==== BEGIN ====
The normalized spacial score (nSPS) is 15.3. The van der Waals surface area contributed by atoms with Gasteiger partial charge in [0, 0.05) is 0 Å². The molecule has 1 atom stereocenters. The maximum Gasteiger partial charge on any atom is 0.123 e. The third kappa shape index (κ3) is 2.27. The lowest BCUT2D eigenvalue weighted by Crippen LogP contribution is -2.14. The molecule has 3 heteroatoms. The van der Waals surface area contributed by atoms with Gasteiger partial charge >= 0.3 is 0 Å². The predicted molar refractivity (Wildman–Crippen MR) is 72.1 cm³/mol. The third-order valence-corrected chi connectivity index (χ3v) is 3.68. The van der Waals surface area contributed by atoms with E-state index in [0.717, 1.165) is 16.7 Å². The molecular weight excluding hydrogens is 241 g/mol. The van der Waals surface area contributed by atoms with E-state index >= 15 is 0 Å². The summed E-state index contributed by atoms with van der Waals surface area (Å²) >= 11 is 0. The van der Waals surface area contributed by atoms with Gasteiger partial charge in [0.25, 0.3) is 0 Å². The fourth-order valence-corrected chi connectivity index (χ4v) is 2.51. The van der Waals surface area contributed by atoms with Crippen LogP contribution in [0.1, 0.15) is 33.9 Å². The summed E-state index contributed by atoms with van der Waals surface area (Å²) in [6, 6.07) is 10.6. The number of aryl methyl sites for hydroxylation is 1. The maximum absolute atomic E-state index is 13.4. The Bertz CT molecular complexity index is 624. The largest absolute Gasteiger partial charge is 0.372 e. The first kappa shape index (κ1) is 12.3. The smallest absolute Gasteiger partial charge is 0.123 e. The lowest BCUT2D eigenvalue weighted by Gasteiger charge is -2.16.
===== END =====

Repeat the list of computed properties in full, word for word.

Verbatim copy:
The normalized spacial score (nSPS) is 15.3. The van der Waals surface area contributed by atoms with Gasteiger partial charge in [0, 0.05) is 0 Å². The molecule has 1 atom stereocenters. The maximum Gasteiger partial charge on any atom is 0.123 e. The third kappa shape index (κ3) is 2.27. The lowest BCUT2D eigenvalue weighted by Crippen LogP contribution is -2.14. The molecule has 3 heteroatoms. The van der Waals surface area contributed by atoms with Gasteiger partial charge >= 0.3 is 0 Å². The predicted molar refractivity (Wildman–Crippen MR) is 72.1 cm³/mol. The third-order valence-corrected chi connectivity index (χ3v) is 3.68. The van der Waals surface area contributed by atoms with E-state index in [0.717, 1.165) is 16.7 Å². The molecular weight excluding hydrogens is 241 g/mol. The van der Waals surface area contributed by atoms with E-state index >= 15 is 0 Å². The summed E-state index contributed by atoms with van der Waals surface area (Å²) >= 11 is 0. The van der Waals surface area contributed by atoms with Gasteiger partial charge in [0.25, 0.3) is 0 Å². The fourth-order valence-corrected chi connectivity index (χ4v) is 2.51. The van der Waals surface area contributed by atoms with Crippen LogP contribution in [0.1, 0.15) is 33.9 Å². The summed E-state index contributed by atoms with van der Waals surface area (Å²) in [6, 6.07) is 10.6. The number of aryl methyl sites for hydroxylation is 1. The maximum absolute atomic E-state index is 13.4. The Bertz CT molecular complexity index is 624. The largest absolute Gasteiger partial charge is 0.372 e. The first kappa shape index (κ1) is 12.3. The smallest absolute Gasteiger partial charge is 0.123 e. The lowest BCUT2D eigenvalue weighted by Gasteiger charge is -2.16.